Part 1: The COTO Exercise

I’ve made it clear I am no fan of the vague, peyote-sourced “risk based thinking” (RBT) language that TC 176 added to ISO 9001:2015, nor its clearly non-consensual “include risk or else” origins from a mandate by overcaffeinated ISO executives. The thing is, we’re stuck with it, and no amount of garment rending will undo it. I know, since I’ve rended all my garments, and am typing this naked.

Moving past that mental image (you’re welcome), if we must adopt RBT then it behooves us to figure out just how to do it in the best practical way possible, without falling into one of two traps:

  1. We don’t want to let the vague language of RBT in ISO 9001 translate into doing nothing
  2. We don’t want to let the growing chorus of ill-informed CB auditors have us overdo it, and apply FMEA to everything

COTO- context of the organizationInstead, the text of ISO 9001 tells us that it’s entirely up to the company to decide what level of risk consideration to adopt. And that’s great. But before we can do that, we have to tackle an entirely different clause of ISO 9001:2015 first, and it’s also new. This is the clause related to “context of the organization” (which I’m calling “COTO”, an abbreviation I am shoving the Oxebridge flag in so years later you know who invented it.) Anyone jumping into the risk clause without tackling COTO has missed an important step. This also proves how those FMEA-addicted auditors have no clue what they are talking about, since COTO will drive the decisions on which risk treatment methods to select.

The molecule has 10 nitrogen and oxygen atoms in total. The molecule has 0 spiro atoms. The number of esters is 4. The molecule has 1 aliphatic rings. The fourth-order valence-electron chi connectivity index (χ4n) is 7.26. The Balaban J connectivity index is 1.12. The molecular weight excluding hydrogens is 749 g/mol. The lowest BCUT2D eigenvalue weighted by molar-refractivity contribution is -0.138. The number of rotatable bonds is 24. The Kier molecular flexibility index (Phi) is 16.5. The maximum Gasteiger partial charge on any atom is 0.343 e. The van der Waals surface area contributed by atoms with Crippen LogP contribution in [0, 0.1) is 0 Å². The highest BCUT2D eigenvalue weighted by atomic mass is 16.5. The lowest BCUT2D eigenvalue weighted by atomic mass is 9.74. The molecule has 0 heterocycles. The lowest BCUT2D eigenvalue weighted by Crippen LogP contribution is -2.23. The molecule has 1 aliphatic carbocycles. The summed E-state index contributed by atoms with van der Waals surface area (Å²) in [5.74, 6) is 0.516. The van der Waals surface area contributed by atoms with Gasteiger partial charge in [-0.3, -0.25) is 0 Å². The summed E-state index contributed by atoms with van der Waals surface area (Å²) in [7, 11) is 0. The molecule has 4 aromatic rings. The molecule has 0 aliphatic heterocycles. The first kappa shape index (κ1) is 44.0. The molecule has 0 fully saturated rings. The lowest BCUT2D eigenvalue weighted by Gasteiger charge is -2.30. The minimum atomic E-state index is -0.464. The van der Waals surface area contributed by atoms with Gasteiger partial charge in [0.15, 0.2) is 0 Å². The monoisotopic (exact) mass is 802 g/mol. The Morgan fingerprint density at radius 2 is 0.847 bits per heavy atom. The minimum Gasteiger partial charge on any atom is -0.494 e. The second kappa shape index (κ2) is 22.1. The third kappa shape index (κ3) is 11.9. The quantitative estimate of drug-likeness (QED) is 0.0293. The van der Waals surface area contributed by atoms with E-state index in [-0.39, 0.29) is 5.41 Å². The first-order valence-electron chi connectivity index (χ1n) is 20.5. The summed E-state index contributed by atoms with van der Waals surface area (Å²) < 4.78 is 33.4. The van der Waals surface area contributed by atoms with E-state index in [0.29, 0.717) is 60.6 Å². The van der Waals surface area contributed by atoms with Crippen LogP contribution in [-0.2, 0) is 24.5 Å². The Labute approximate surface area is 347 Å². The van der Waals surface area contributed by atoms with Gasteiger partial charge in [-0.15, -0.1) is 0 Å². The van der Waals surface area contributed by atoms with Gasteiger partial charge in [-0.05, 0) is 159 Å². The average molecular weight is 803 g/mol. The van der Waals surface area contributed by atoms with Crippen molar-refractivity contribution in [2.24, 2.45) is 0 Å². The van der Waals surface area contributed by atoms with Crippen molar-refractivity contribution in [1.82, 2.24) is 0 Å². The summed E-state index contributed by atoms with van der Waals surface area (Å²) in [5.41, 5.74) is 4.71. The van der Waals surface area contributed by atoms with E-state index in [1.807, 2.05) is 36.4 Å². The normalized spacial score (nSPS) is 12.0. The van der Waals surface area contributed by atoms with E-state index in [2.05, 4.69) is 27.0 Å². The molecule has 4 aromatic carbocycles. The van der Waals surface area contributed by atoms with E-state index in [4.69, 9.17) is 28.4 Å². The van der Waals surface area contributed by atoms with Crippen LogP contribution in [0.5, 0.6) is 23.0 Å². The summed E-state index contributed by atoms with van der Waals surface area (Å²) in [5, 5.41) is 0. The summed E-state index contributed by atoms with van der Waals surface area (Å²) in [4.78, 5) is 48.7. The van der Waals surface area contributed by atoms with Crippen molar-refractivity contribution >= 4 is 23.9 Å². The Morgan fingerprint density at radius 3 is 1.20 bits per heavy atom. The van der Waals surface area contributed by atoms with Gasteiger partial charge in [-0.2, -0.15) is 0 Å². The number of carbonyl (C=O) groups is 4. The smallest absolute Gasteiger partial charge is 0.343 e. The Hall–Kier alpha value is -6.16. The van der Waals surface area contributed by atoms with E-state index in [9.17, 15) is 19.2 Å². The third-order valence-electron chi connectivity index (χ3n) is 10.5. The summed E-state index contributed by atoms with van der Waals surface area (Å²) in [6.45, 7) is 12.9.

COTO en Toto

Why COTO first? If we look at the first requirement in clause 6.1.1 related to risk, we find it pushes us back to COTO:

When planning for the quality management system, the organization shall consider the issues referred to in 4.1 and the requirements referred to in 4.2…

What this means is that prior to doing any work on the RBT requirement, you have to first conduct what I call the “COTO exercise.” This is an activity that will take a little bit of time the first time, and then just gets updated periodically (perhaps annually) later on. So, just to repeat myself and see if my blog can still handle red bold italics, let me reiterate:

You cannot address risk-based thinking properly without considering the context of the organization first.

Fortunately, the COTO exercise is simple. This requires identification of four things:

  1. Identify your interested parties – who they are and what are their requirements and expectations
  2. Identify internal and external issues – based on # 1 above
  3. Define the scope of the QMS – based on # 1 and # 2 above
  4. Identify your processes within the QMS

Now a strict reading of the COTO clauses (4.1 through 4.4 of 9001:2015) has them in a different sequence. This is because TC 176 is dumb; they would have you identify the external issues first, and then identify the external stakeholders — which in the exact opposite of the way you would do this in real life. So I’ve re-ordered the steps, ignoring 9001:2015’s clause sequence.

Fight For Your Right to Party

Following these steps, you have to first identify stakeholders (“interested parties”) who either have an interest in your products or an interest in your quality system. This is a great addition to ISO 9001, the previous versions of which obsessed almost entirely with customers, but ignored almost anyone else who might care about your products of services. For example, many B2B companies sell products to another company, but the end user may actually be the public; under 9001:2015 we get to consider the end users, and not just the paying customer.

I recommend creating a simple table and then populating it, with the help of the senior management team and other company propellorheads. The table should look like this:

interestedpartiestable

You will then think of all the groups of people who may be directly or indirectly impacted by your product or service, as well as those that have a direct or indirect impact on your QMS. For each identify whether they are internal (work for the company) or external (third parties.) Then define why those groups might have an interest.